The list, America’s Best Paying Blue-Collar Jobs, notes that just about all the top-paying positions that don’t involve working at a desk require some form of higher education. An elevator repairman and installer, for example, must apprentice for four years before being ready to take on a complex job that involves aspects of mechanical engineering, structural engineering and electrical engineering. Another position, rotary drill operators in the oil industry, usually need to have an Associate’s degree in order to get through the door. Electrical and electronics installers — including those who work on power plants and substations — also need community college education and will spend a few years working alongside veterans to gain experience. The only job that doesn’t require such experience (in theory) are long-hall truck drivers; even then, many of them go to technical school to learn how to drive big rigs and buses (if they don’t already have such experience from working at Greyhound).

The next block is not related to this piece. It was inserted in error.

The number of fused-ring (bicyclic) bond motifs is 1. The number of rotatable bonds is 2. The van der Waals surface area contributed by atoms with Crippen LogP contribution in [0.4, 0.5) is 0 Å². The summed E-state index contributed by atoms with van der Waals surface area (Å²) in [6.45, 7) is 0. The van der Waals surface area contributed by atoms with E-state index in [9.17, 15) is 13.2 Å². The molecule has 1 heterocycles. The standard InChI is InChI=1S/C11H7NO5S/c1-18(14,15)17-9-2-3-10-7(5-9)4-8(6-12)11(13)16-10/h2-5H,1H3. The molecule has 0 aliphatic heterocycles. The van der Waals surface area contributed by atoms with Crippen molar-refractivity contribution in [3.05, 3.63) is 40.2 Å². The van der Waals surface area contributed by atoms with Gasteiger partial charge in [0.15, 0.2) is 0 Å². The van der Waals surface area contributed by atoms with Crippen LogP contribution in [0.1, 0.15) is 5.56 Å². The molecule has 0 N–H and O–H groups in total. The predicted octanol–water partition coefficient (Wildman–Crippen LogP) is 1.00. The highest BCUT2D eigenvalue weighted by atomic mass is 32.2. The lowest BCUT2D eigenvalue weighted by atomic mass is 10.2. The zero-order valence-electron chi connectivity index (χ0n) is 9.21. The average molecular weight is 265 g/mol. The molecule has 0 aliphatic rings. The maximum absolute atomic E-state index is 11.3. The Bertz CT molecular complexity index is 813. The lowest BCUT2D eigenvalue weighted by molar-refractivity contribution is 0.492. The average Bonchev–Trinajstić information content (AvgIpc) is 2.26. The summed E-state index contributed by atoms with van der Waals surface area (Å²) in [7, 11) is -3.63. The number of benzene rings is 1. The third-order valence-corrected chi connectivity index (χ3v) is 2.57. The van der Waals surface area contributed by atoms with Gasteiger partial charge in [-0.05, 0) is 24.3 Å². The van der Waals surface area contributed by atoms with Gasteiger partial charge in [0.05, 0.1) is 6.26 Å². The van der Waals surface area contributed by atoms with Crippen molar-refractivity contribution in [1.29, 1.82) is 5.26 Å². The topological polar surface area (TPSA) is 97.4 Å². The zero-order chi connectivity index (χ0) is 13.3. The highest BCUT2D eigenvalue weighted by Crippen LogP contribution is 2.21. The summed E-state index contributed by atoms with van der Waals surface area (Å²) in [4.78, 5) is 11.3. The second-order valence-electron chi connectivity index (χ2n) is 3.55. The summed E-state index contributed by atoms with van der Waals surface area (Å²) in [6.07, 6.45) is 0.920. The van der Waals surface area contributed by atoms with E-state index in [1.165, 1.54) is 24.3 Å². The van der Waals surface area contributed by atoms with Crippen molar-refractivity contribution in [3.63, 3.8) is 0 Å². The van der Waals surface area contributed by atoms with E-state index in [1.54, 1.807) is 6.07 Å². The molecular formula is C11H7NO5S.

In essence, all of these positions require some sort of higher education — not in the 19th century sense of just the Ivy League campus, but in a much-older sense of apprenticeships, technical colleges and yes, traditional private and public universities. This shouldn’t be a surprise. As I’ve mentioned on this site, welders need higher-level math skills such as trigonometry just to qualify for apprenticeships within the automotive industry, and machine tool-die manufacturers are often experts in algebra, calculus and other mathematical subjects. Highly-skilled blue-collar professionals need high-level math skills — and the underlying reading skills that help young men and women learn how to master the underlying symbols and knowledge that girds all of mathematics — as much as their white-collar counterparts.